Marguerite Alberts, Staff Writer
Zachary Fouladian, Staff Writer
In the past few months, a few new bills have been put up for vote that are intended to widen the coverage of law enforcement to the Internet. These bills include Stop Anti Piracy Act (SOPA), Protect IP Act (PIPA), and Anti-Counterfieting Act (ACTA).
After protests from many different websites, including Google, Boing Boing and Wikipedia that began on Jan. 18, 2012, and attacks on pro-SOPA sites starting the next day, the SOPA and PIPA acts were postponed on Jan. 20, 2012.
Proposed by Japan to the European Union (EU) and officially drafted in 2008, ACTA is designed to fight counterfeited goods ranging from physical goods to “Internet distribution and information technology.”
President Obama signed ACTA on Oct. 1, 2011 without the permission of the Senate, saying that it was an “executive decision.” Because the legislation was signed without the permission of the Senate, American citizens had no say in the signing of this law.
“Although I disagree with it, the U.S. government could have easily signed it [ACTA] without having the uproar that SOPA and PIPA had. Obviously, it is unfair that the U.S. government signed it very secretively,” junior Matthew Hankin said.
Hankin heard about ACTA through one website titled The Young Turks, the “largest online news show in the world,” according to www.theyoungturks.com.
Through ACTA, Internet providers, copyright owners and even foreign governments would be able to censor the Internet. The guidelines within ACTA include shutting down a website if there are any copyright issues without a trial.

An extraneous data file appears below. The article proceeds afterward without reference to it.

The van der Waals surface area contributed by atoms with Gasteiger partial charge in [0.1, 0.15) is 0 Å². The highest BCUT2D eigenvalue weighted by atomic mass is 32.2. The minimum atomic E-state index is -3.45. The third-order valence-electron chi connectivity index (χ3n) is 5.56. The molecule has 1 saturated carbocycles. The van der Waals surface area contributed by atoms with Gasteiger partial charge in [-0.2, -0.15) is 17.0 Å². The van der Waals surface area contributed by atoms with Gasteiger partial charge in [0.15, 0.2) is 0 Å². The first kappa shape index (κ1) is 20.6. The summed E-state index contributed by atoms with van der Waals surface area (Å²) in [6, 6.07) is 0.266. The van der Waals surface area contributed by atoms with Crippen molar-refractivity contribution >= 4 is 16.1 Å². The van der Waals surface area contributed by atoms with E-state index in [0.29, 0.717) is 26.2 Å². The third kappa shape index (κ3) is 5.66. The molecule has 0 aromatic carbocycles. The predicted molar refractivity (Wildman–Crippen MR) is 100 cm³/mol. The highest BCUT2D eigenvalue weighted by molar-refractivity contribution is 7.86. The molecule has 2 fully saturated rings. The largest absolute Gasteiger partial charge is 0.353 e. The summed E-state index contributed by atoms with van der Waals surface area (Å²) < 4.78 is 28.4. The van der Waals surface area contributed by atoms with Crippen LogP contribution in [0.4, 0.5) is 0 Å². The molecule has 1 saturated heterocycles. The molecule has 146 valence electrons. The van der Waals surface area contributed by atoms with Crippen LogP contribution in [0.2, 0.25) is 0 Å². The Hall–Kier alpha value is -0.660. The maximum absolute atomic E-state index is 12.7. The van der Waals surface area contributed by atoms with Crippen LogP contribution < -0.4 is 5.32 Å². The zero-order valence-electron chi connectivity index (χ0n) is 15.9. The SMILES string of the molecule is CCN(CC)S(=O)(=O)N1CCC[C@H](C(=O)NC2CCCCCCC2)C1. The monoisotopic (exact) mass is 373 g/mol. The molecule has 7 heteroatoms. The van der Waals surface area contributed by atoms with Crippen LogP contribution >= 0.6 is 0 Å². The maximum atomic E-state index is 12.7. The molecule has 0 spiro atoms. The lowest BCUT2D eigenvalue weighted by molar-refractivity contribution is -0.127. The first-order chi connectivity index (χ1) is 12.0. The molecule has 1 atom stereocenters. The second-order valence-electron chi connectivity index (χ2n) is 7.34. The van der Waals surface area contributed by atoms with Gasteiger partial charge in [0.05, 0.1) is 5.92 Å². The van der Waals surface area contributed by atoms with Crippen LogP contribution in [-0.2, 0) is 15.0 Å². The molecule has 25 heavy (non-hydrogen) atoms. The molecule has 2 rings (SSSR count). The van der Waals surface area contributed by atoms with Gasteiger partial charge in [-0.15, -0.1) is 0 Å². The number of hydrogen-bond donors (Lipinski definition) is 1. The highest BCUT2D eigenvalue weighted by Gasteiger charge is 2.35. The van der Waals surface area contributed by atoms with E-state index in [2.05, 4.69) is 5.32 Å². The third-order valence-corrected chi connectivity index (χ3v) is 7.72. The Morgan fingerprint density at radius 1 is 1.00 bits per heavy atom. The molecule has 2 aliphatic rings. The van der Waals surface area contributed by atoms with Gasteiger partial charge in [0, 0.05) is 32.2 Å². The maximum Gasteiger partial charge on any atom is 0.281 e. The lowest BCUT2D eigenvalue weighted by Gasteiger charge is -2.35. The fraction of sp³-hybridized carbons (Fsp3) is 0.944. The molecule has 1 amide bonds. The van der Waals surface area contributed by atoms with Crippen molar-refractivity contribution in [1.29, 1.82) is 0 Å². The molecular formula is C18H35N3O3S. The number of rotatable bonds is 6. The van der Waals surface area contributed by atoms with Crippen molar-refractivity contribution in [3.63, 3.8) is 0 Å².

Article 10 of ACTA states, “At least with respect to pirated copyright goods and counterfeit trademark goods, each Party shall provide that, in civil judicial proceedings, at the right holder’s request, its judicial authorities have the authority to order that such infringing goods be destroyed, except in exceptional circumstances, without compensation of any sort.”
The act is protested by many bloggers and website owners for many of the following reasons. First, although now being discussed by the EU, the act is being negotiated by a select group of countries that are not currently within a union that has a right to write these new laws. They are not apart of the World Trade Organization, whose jurisdiction this law would fall under.
“I thought it was repulsive that various countries were trying to censor the Internet,” Hankin said.
The act was only released to the public in 2010 despite being discussed as early as 2007. The first to report on this new legislation was Wikileaks, when they leaked out the discussion papers.
“It was leaked, so people are able to talk about it now, but before it would have been hard, if not impossible,” junior Arya Boudaie said. Boudaie heard about the act over the summer when a lot of websites started to post about ACTA, SOPA and PIPA.
From a poll of 37 Beverly students given on Jan. 27, 2012, only nine students had heard about ACTA, let alone knew anything about the act. Most of those who knew about the act were unimpressed.
The benefits of ACTA include enforcing the fight against the stealing from businesses and it builds on the Strategy Targeting Organized Piracy (STOP) effort that began in October of 2004 under the Bush administration. STOP and ACTA both work towards the ending of trafficked goods. Both acts would help small businesses secure and enforce their rights if they spread to other countries.
There are some students who are not against this new action taken by the nations of the world. Some see these efforts as a good idea.
“I thought it was good that they’re trying to control the selling of illegal products, whether it’s pirated and bootlegged movies or something bigger. I am glad that people are actually taking it seriously and trying to do something about it,” sophomore Mabel Kabani said.
ACTA is still waiting to be officially agreed to in June of 2012 and has already been signed by the United States, Japan, Canada, Austria, Belgium, Bulgaria, Czech republic, Denmark,Finland, France, Greece, Hungary, Ireland, Italy, Latvia, Lituania, Luxemburgo, Malta, Poland, Portugal, Rumania, Spain, Sweden and the United Kingdom.